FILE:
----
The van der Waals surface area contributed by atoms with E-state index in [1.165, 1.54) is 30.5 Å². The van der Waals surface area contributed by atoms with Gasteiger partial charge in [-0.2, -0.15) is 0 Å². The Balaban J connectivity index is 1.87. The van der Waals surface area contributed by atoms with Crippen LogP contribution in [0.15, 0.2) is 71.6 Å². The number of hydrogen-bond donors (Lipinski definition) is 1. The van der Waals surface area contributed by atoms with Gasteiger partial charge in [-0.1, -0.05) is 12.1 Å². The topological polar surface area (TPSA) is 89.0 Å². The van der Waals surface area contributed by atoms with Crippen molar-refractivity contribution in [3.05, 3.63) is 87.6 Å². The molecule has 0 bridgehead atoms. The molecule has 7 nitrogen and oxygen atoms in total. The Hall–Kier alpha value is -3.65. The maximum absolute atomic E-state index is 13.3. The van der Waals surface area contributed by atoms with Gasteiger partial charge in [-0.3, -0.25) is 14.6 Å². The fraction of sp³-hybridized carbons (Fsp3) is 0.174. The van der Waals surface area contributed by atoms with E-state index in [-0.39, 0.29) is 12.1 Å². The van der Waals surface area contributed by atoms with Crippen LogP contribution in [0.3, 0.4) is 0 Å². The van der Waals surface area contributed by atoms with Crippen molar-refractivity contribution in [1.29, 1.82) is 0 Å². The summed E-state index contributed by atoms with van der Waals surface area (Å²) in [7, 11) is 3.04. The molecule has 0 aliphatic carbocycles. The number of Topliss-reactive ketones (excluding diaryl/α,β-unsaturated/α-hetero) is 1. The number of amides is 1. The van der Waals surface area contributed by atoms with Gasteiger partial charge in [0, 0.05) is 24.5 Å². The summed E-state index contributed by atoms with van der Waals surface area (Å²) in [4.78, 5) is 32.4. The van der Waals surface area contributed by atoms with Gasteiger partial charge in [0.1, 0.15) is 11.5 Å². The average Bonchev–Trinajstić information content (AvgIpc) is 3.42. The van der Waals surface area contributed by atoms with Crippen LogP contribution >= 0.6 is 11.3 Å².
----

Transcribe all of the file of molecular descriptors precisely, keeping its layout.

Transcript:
The van der Waals surface area contributed by atoms with E-state index in [1.165, 1.54) is 30.5 Å². The van der Waals surface area contributed by atoms with Gasteiger partial charge in [-0.2, -0.15) is 0 Å². The Balaban J connectivity index is 1.87. The van der Waals surface area contributed by atoms with Crippen LogP contribution in [0.15, 0.2) is 71.6 Å². The number of hydrogen-bond donors (Lipinski definition) is 1. The van der Waals surface area contributed by atoms with Gasteiger partial charge in [-0.1, -0.05) is 12.1 Å². The topological polar surface area (TPSA) is 89.0 Å². The van der Waals surface area contributed by atoms with Crippen molar-refractivity contribution in [3.05, 3.63) is 87.6 Å². The molecule has 0 bridgehead atoms. The molecule has 7 nitrogen and oxygen atoms in total. The Hall–Kier alpha value is -3.65. The maximum absolute atomic E-state index is 13.3. The van der Waals surface area contributed by atoms with Gasteiger partial charge in [-0.3, -0.25) is 14.6 Å². The fraction of sp³-hybridized carbons (Fsp3) is 0.174. The van der Waals surface area contributed by atoms with E-state index in [-0.39, 0.29) is 12.1 Å². The van der Waals surface area contributed by atoms with Crippen LogP contribution in [0.3, 0.4) is 0 Å². The van der Waals surface area contributed by atoms with Crippen molar-refractivity contribution in [1.29, 1.82) is 0 Å². The summed E-state index contributed by atoms with van der Waals surface area (Å²) in [7, 11) is 3.04. The molecule has 0 aliphatic carbocycles. The number of Topliss-reactive ketones (excluding diaryl/α,β-unsaturated/α-hetero) is 1. The number of amides is 1. The van der Waals surface area contributed by atoms with Gasteiger partial charge in [0, 0.05) is 24.5 Å². The summed E-state index contributed by atoms with van der Waals surface area (Å²) in [4.78, 5) is 32.4. The van der Waals surface area contributed by atoms with Gasteiger partial charge in [0.1, 0.15) is 11.5 Å². The average Bonchev–Trinajstić information content (AvgIpc) is 3.42. The van der Waals surface area contributed by atoms with Crippen LogP contribution >= 0.6 is 11.3 Å².